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Vevo Aims to Help Music Companies Cash in on Video

Nearly three decades after MTV's launch, it appears that music videos still matter. In the old days record labels would provide videos for free, viewing them as just a part of their promotional arsenal to sell CDs. But with music sales reeling and music companies desperate to create new businesses, videos are being recast as potential revenue generators, beyond the sales they generate as downloads on iTunes (AAPL). Still, the industry's four big music companies disagree as to what might constitute the best advertising-supported model for videos. On Dec. 8, in one of the biggest music industry collaborations of recent years, an online music video service called Vevo will be unveiled. It will essentially be the music version of Hulu, the popular TV-shows-and-movies streaming site owned by three broadcast networks. New York-based Vevo is a partnership launched by Universal Music Group and Sony Music Entertainment. EMI Group announced Monday, Dec. 7, that it is taking a stake as well. Google's (GOOG) YouTube is also a partner. Abu Dhabi Media is an investor. The service, from which the partners will share advertising revenues, will make its debut with 15,000 videos. The Internet is awash with music videos, both polished and camera-phone raw, at such sites as YouTube, Yahoo! Music (YHOO), AOL Music, MySpace (NWS), Imeem, and MTV's Web sites. Vevo's goal is to become a central hub for videos of a premium quality "that enhance the music experience for fans," says Rio Caraeff, Vevo's CEO and a former top digital executive at Universal. Video streams of Sony and Universal artists alone top a billion hits a month on YouTube, adds Caraeff. All of that traffic will shift to Vevo. Warner: A bigger stake in its artistsHistory may be against Vevo. Industry collaborations are notoriously short-lived. Remember the subscription services pressplay and MusicNet, both music company partnerships that fizzled in a few years? Other ballyhooed, industry-backed digital initiatives such as and Jimmy and Doug's Farm Club similarly failed. That track record may be one reason why Warner Music Group (WMG) has so far balked at joining Vevo. Another may be that CEO Edgar Bronfman Jr. believes Vevo's portal-like approach takes away from the only brands that matter in music: the artists. That's why any video that Warner syndicates to other Web sites drives fans to the artists' own sites. This makes business sense for Warner because half its talent roster is now signed to so-called 360 deals in which Warner owns a greater share of the artists' rights. Warner stands to gain from any concert tickets or merchandise sold on these artists' Web sites. Moreover, Warner has hired online video marketing company Outrigger to sell advertising around its videos, so Warner controls the inventory next to its videos even when they are syndicated out to a service such as AOL Music. Advertisers are playing a deeper role in the videos, says Outrigger CEO Mike Henry. Nokia (NOK), for example, sponsored a video from alternative dance band Cobra Starship: A Nokia phone appears in the video. "Vevo is focused on a single destination," says Henry. "We're focused on the artist." Vevo-branded videos on MTV?One advantage the Vevo model will offer, however, is that it can draw large audiences on a scale attractive to top-brand advertisers, says Vevo CEO Caraeff. Even before the launch, 20 advertisers have signed on, including AT&T (T), say Caraeff. Vevo also aims to give advertisers the opportunity to partake in interactive features with fans, such as creating branded playlists with fans. And by offering a separate channel on YouTube—with its own dedicated advertising sales staff—Vevo can offer a safe environment to lure advertisers that might be skittish about YouTube's racier material, Caraeff says. Fans can also access Vevo directly at its own Web site. And much the way Hulu syndicates its programming, Vevo will license video to other sites, branded on screen as Vevo video. Caraeff imagines a day when Vevo would negotiate to sell its videos to MTV and Vevo's brand would appear on the TV screen as the video plays. But what happens to all those unlicensed music videos on YouTube, from old footage of Frank Zappa shows to iPhone videos of a recent Kings of Leon concert? Will they be taken down so as not to compete with Vevo's videos, even though music is the most popular video category on YouTube? Apparently not. Caraeff says he's not worried that people might prefer to watch lesser-quality video. "We are all about what is best for the fan who loves music," he says. "If we provide a better experience for fans, they will come to our service. That's what will guide this company."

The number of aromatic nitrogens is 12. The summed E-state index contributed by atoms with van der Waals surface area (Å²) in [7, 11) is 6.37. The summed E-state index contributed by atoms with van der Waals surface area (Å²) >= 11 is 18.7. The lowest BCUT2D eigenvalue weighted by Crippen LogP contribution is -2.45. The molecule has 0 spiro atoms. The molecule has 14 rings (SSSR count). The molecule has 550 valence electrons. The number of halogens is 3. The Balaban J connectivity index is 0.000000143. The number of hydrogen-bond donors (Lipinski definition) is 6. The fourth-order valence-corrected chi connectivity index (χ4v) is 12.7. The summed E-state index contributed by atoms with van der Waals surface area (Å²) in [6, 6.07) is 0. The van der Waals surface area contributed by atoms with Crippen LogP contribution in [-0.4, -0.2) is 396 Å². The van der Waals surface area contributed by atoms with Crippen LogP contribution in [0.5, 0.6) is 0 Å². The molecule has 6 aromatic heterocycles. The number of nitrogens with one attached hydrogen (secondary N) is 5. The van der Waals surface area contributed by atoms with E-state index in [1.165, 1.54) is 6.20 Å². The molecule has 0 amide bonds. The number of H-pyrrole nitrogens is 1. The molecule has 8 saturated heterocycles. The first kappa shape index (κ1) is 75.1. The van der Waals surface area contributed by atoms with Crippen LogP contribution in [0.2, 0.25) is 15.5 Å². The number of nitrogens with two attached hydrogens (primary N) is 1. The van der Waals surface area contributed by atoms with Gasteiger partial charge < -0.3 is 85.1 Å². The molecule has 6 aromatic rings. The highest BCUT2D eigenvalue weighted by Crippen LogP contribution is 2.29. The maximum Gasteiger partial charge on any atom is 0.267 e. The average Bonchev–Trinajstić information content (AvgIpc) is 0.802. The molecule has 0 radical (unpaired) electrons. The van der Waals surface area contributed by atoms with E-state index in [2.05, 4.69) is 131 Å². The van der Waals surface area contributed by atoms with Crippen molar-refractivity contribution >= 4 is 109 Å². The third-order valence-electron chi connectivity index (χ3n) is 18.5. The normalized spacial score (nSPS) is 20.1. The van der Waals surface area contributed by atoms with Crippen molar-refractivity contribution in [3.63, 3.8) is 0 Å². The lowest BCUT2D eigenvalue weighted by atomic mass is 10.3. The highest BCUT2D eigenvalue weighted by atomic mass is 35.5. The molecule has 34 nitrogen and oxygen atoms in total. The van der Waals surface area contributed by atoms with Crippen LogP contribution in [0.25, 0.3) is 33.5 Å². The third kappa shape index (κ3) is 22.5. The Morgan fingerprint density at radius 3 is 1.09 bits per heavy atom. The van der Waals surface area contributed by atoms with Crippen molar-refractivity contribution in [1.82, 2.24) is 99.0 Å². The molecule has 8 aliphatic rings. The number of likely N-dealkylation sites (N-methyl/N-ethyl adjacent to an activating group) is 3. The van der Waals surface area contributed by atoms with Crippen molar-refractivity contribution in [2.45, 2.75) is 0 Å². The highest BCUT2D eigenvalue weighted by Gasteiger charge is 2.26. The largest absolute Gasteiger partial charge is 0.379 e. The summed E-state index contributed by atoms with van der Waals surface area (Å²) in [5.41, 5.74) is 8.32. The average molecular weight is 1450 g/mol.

Lowry is a senior writer for BusinessWeek in New York.

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